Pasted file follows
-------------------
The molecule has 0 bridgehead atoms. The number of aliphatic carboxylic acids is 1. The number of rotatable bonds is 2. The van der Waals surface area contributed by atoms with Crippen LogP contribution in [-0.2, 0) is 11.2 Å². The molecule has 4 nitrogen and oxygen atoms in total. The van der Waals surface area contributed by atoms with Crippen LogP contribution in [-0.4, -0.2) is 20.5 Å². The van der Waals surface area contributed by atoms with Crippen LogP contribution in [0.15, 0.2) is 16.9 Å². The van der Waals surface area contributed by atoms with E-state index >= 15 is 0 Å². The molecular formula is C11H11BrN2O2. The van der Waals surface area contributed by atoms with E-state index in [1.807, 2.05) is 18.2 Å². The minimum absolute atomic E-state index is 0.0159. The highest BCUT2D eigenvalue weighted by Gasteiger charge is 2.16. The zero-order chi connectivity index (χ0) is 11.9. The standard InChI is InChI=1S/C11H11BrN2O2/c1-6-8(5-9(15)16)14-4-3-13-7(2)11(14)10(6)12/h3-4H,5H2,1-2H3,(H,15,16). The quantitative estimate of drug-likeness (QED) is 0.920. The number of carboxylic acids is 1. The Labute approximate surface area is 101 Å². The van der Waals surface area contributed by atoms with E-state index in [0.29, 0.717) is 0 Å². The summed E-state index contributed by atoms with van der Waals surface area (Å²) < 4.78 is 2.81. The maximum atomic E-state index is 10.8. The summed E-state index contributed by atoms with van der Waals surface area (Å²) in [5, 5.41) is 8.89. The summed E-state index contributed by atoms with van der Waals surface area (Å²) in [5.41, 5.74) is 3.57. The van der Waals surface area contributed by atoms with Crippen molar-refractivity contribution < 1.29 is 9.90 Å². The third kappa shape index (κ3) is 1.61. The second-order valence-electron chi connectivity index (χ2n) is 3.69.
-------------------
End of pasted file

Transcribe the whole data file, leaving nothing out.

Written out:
The molecule has 0 bridgehead atoms. The number of aliphatic carboxylic acids is 1. The number of rotatable bonds is 2. The van der Waals surface area contributed by atoms with Crippen LogP contribution in [-0.2, 0) is 11.2 Å². The molecule has 4 nitrogen and oxygen atoms in total. The van der Waals surface area contributed by atoms with Crippen LogP contribution in [-0.4, -0.2) is 20.5 Å². The van der Waals surface area contributed by atoms with Crippen LogP contribution in [0.15, 0.2) is 16.9 Å². The van der Waals surface area contributed by atoms with E-state index >= 15 is 0 Å². The molecular formula is C11H11BrN2O2. The van der Waals surface area contributed by atoms with E-state index in [1.807, 2.05) is 18.2 Å². The minimum absolute atomic E-state index is 0.0159. The highest BCUT2D eigenvalue weighted by Gasteiger charge is 2.16. The zero-order chi connectivity index (χ0) is 11.9. The standard InChI is InChI=1S/C11H11BrN2O2/c1-6-8(5-9(15)16)14-4-3-13-7(2)11(14)10(6)12/h3-4H,5H2,1-2H3,(H,15,16). The quantitative estimate of drug-likeness (QED) is 0.920. The number of carboxylic acids is 1. The Labute approximate surface area is 101 Å². The van der Waals surface area contributed by atoms with E-state index in [0.29, 0.717) is 0 Å². The summed E-state index contributed by atoms with van der Waals surface area (Å²) < 4.78 is 2.81. The maximum atomic E-state index is 10.8. The summed E-state index contributed by atoms with van der Waals surface area (Å²) in [5, 5.41) is 8.89. The summed E-state index contributed by atoms with van der Waals surface area (Å²) in [5.41, 5.74) is 3.57. The van der Waals surface area contributed by atoms with Crippen molar-refractivity contribution < 1.29 is 9.90 Å². The third kappa shape index (κ3) is 1.61. The second-order valence-electron chi connectivity index (χ2n) is 3.69.